Michael Cohen used fake cases cited by AI to end court supervision
Former President Donald J. Trump's onetime fixer Michael D. Cohen said in court papers unsealed Friday that he accidentally gave his lawyer fake legal citations generated by the artificial intelligence program Google Bard.
The fictional quotes were used in a motion submitted by Mr. Cohen's lawyers to a federal judge, Jesse M. Furman. Mr Cohen, who pleaded guilty to campaign finance violations in 2018 and spent time in prison, had asked the judge to end court supervision of his case early, now that he is out of prison and meeting the conditions of his release. Have followed. ,
In a sworn declaration made public on Friday, Mr Cohen explained that he had not taken into account emerging trends (and the associated risks) in legal technology and that he did not realize that Google Bard is a generative text service, which Chat can appear like GPT. “Quotes and descriptions that seemed real but actually weren’t.”
He also said he did not realize that the attorney who filed the motion on his behalf, David M. Schwartz, “would submit cases in bulk without even confirming their existence.”
The episode – the second this year in which Manhattan federal court lawyers have cited fraudulent verdicts created by artificial intelligence – could have an impact on the Manhattan criminal case against Mr Trump in which Mr Cohen is expected to be a key witness. . Lawyers for the former president have long attacked Mr. Cohen as a serial liar; Now, they say they have a brand new example.
In his own declaration, Mr. Schwartz acknowledged using the three quotes in question and said he had not independently reviewed the cases because Mr. Cohen indicated that another lawyer, E. Denia Perry, Were giving suggestions for the proposal.
“I sincerely apologize to the court for not personally investigating these matters before presenting them to the court,” Mr. Schwartz wrote.
Ms. Perry has said that she began representing Mr. Cohen after Mr. Schwartz filed the motion. She wrote to Judge Furman on December 8 that after reading the previously filed document, she could not verify the case law being cited. In a statement at the time, he said that “consistent with my ethical obligation of candor to the Court, I advised Judge Furman on this issue.”
He said in a letter made public on Friday that Mr Cohen, a former lawyer who has been disbarred, “did not know that the cases he identified were not real and, unlike his lawyer, did not have such a strong say in them.” There was no obligation to verify.”
“It must be emphasized that Mr. Cohen was not involved in any misconduct,” Ms. Perry wrote. He said Friday that Mr. Cohen had no comment, and that he had agreed to unseal the court papers after the judge raised questions about whether they included information protected by attorney-client privilege.
The confusion began when Judge Furman said in an order on December 12 that he could not find any of the three rulings. He ordered Mr. Schwartz to provide copies or “a detailed explanation of how the motion came to cite cases that do not exist and what role, if any, Mr. Cohen played.”
The case, which is scheduled to go to trial on March 25, could have significant implications given Mr. Cohen's key role in the case brought by the Manhattan District Attorney.
District Attorney, Alvin L. Bragg accused Mr Trump of organizing a secret money scheme, centered on payments made by Mr Cohen to Stormy Daniels, a pornographic film star, during the 2016 election. Mr Trump has pleaded innocent to 34 felony charges.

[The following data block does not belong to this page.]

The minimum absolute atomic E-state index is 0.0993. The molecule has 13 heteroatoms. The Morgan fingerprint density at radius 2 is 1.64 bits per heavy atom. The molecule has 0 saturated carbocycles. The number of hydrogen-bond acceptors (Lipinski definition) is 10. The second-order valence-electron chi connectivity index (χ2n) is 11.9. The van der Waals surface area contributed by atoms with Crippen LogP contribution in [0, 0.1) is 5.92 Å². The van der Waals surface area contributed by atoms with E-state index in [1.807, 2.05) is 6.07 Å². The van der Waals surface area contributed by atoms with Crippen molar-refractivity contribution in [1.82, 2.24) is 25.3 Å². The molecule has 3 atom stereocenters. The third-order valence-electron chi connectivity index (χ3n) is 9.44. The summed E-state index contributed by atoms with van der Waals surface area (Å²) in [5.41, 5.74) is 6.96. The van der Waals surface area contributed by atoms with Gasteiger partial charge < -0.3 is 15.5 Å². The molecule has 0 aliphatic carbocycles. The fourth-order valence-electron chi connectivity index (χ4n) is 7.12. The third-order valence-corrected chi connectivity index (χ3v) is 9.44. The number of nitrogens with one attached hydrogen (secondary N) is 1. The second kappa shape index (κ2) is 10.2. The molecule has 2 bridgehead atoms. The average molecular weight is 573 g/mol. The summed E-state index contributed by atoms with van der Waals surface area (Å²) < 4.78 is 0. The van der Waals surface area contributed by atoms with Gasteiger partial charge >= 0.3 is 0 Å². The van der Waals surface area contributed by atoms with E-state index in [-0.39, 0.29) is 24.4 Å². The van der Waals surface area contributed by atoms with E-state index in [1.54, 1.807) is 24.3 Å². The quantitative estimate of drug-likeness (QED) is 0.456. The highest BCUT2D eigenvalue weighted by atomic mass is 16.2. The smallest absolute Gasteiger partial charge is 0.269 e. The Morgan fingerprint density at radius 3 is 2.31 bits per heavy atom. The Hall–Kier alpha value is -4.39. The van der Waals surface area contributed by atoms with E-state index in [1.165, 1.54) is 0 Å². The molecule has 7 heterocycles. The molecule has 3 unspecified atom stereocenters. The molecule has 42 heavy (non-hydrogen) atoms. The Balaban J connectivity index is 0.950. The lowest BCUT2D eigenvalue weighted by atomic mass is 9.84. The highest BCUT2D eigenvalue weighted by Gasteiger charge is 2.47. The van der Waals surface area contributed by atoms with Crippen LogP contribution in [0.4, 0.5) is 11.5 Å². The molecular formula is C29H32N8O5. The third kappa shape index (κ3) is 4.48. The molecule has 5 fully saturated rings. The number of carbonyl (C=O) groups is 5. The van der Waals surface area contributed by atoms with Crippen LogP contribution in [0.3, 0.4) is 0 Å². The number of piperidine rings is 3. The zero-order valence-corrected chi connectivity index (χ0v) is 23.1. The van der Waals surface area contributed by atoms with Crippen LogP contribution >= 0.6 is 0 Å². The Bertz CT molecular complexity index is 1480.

Seeking to rebut claims from Mr Trump's lawyers that Mr Cohen is untrustworthy, his defenders have said Mr Cohen lied on Mr Trump's behalf, but his separation from the former president in 2018 and federal charges He has told the truth since pleading guilty. ,
Mr Trump's lawyers quickly acknowledged the Google Bard revelation on Friday. The lawyer representing Mr Trump in the upcoming Manhattan trial, Susan R. Nechels said it was “typical Michael Cohen”.
“The DA’s office should not be bringing a case on that,” Ms. Nechels said. “He has admitted to perjury and has pleaded guilty to multiple felonies and this is an additional indication of his lack of character and ongoing criminality.”
Ms. Perry, the lawyer who is now representing Mr. Cohen on the motion, rejected that claim.
“These filings – and the fact that he was willing to open them – show that Mr. Cohen did nothing wrong,” she said. “He trusted his lawyer, because he had every right to do so. Unfortunately, it appears that his lawyer made an honest mistake by not verifying the quotes in the brief he prepared and filed.
A spokesman for Mr. Bragg declined to comment on Friday.
Prosecutors may argue that Mr. Cohen's actions were not intended to deceive the court but, by his own admission, were a terrible misunderstanding of the new technology.
The non-existent cases cited in Mr. Schwartz's motion – United States v. Figueroa-Flores, United States v. Ortiz and United States v. Amato – came with corresponding summaries and notations that they had been affirmed by a U.S. Court of Appeals for the second Went. Circuit. It becomes clear that they were hallucinations created by the chatbot, taking bits and pieces of real cases and combining them with robotic imagination.
Judge Furman said in his December 12 order that the Figueroa-Flores quote actually refers to a page from a decision that “has nothing to do with supervised release.”
The Amato case named in the motion actually concerns a decision by an administrative tribunal, the Board of Veterans Appeals, the judge said.
And the quote from the Ortiz case, Judge Furman wrote, “does not match anything.”
William K. Rashbaum Contributed to the reporting.